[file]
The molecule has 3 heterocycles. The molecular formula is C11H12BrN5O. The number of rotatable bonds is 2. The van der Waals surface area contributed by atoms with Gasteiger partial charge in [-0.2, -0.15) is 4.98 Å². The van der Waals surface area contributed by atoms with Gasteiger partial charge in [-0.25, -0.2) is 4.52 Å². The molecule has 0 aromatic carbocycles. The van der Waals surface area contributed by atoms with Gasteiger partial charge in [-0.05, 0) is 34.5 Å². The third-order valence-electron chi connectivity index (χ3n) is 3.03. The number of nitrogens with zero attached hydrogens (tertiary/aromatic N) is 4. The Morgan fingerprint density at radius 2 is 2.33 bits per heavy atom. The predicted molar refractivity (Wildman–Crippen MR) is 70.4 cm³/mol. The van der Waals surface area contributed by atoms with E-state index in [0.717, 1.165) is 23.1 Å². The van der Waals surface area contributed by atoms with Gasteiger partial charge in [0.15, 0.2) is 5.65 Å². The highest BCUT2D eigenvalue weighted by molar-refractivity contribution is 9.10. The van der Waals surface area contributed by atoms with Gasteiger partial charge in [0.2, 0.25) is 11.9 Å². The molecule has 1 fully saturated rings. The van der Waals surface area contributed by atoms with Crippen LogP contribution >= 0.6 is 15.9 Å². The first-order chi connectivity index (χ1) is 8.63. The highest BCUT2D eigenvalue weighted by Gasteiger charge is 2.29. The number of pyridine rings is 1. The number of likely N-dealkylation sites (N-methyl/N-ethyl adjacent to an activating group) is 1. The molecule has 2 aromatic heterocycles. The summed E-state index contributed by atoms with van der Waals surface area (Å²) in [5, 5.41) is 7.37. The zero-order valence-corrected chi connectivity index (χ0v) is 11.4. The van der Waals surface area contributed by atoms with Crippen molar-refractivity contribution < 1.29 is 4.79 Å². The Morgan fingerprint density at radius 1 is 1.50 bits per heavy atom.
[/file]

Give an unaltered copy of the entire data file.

The molecule has 3 heterocycles. The molecular formula is C11H12BrN5O. The number of rotatable bonds is 2. The van der Waals surface area contributed by atoms with Gasteiger partial charge in [-0.2, -0.15) is 4.98 Å². The van der Waals surface area contributed by atoms with Gasteiger partial charge in [-0.25, -0.2) is 4.52 Å². The molecule has 0 aromatic carbocycles. The van der Waals surface area contributed by atoms with Gasteiger partial charge in [-0.05, 0) is 34.5 Å². The third-order valence-electron chi connectivity index (χ3n) is 3.03. The number of nitrogens with zero attached hydrogens (tertiary/aromatic N) is 4. The Morgan fingerprint density at radius 2 is 2.33 bits per heavy atom. The predicted molar refractivity (Wildman–Crippen MR) is 70.4 cm³/mol. The van der Waals surface area contributed by atoms with E-state index in [0.717, 1.165) is 23.1 Å². The van der Waals surface area contributed by atoms with Gasteiger partial charge in [0.15, 0.2) is 5.65 Å². The highest BCUT2D eigenvalue weighted by molar-refractivity contribution is 9.10. The van der Waals surface area contributed by atoms with Gasteiger partial charge in [0.2, 0.25) is 11.9 Å². The molecule has 1 fully saturated rings. The van der Waals surface area contributed by atoms with Crippen LogP contribution >= 0.6 is 15.9 Å². The first-order chi connectivity index (χ1) is 8.63. The highest BCUT2D eigenvalue weighted by Gasteiger charge is 2.29. The number of pyridine rings is 1. The number of likely N-dealkylation sites (N-methyl/N-ethyl adjacent to an activating group) is 1. The molecule has 2 aromatic heterocycles. The summed E-state index contributed by atoms with van der Waals surface area (Å²) in [5, 5.41) is 7.37. The zero-order valence-corrected chi connectivity index (χ0v) is 11.4. The van der Waals surface area contributed by atoms with Crippen molar-refractivity contribution < 1.29 is 4.79 Å². The Morgan fingerprint density at radius 1 is 1.50 bits per heavy atom.